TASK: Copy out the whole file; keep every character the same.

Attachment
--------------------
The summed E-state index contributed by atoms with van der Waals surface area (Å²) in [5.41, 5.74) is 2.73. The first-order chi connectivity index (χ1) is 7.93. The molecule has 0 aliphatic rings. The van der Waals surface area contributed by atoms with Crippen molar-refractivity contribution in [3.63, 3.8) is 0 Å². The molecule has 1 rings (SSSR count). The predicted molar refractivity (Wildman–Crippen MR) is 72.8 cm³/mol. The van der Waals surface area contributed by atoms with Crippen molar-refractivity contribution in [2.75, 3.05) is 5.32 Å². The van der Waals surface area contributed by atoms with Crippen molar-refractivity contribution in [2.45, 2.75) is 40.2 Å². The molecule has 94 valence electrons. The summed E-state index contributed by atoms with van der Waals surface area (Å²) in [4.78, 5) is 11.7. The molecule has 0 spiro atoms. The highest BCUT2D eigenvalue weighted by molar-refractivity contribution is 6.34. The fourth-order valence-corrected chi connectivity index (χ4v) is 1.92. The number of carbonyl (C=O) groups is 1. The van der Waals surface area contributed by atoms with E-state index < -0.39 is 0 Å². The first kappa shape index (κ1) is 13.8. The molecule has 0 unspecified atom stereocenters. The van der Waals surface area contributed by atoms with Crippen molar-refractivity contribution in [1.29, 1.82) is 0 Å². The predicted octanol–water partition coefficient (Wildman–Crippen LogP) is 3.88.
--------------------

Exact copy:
The summed E-state index contributed by atoms with van der Waals surface area (Å²) in [5.41, 5.74) is 2.73. The first-order chi connectivity index (χ1) is 7.93. The molecule has 0 aliphatic rings. The van der Waals surface area contributed by atoms with Crippen molar-refractivity contribution in [3.63, 3.8) is 0 Å². The molecule has 1 rings (SSSR count). The predicted molar refractivity (Wildman–Crippen MR) is 72.8 cm³/mol. The van der Waals surface area contributed by atoms with Crippen molar-refractivity contribution in [2.75, 3.05) is 5.32 Å². The van der Waals surface area contributed by atoms with Crippen molar-refractivity contribution in [2.45, 2.75) is 40.2 Å². The molecule has 94 valence electrons. The summed E-state index contributed by atoms with van der Waals surface area (Å²) in [4.78, 5) is 11.7. The molecule has 0 spiro atoms. The highest BCUT2D eigenvalue weighted by molar-refractivity contribution is 6.34. The fourth-order valence-corrected chi connectivity index (χ4v) is 1.92. The number of carbonyl (C=O) groups is 1. The van der Waals surface area contributed by atoms with E-state index < -0.39 is 0 Å². The first kappa shape index (κ1) is 13.8. The molecule has 0 unspecified atom stereocenters. The van der Waals surface area contributed by atoms with Crippen molar-refractivity contribution in [1.29, 1.82) is 0 Å². The predicted octanol–water partition coefficient (Wildman–Crippen LogP) is 3.88.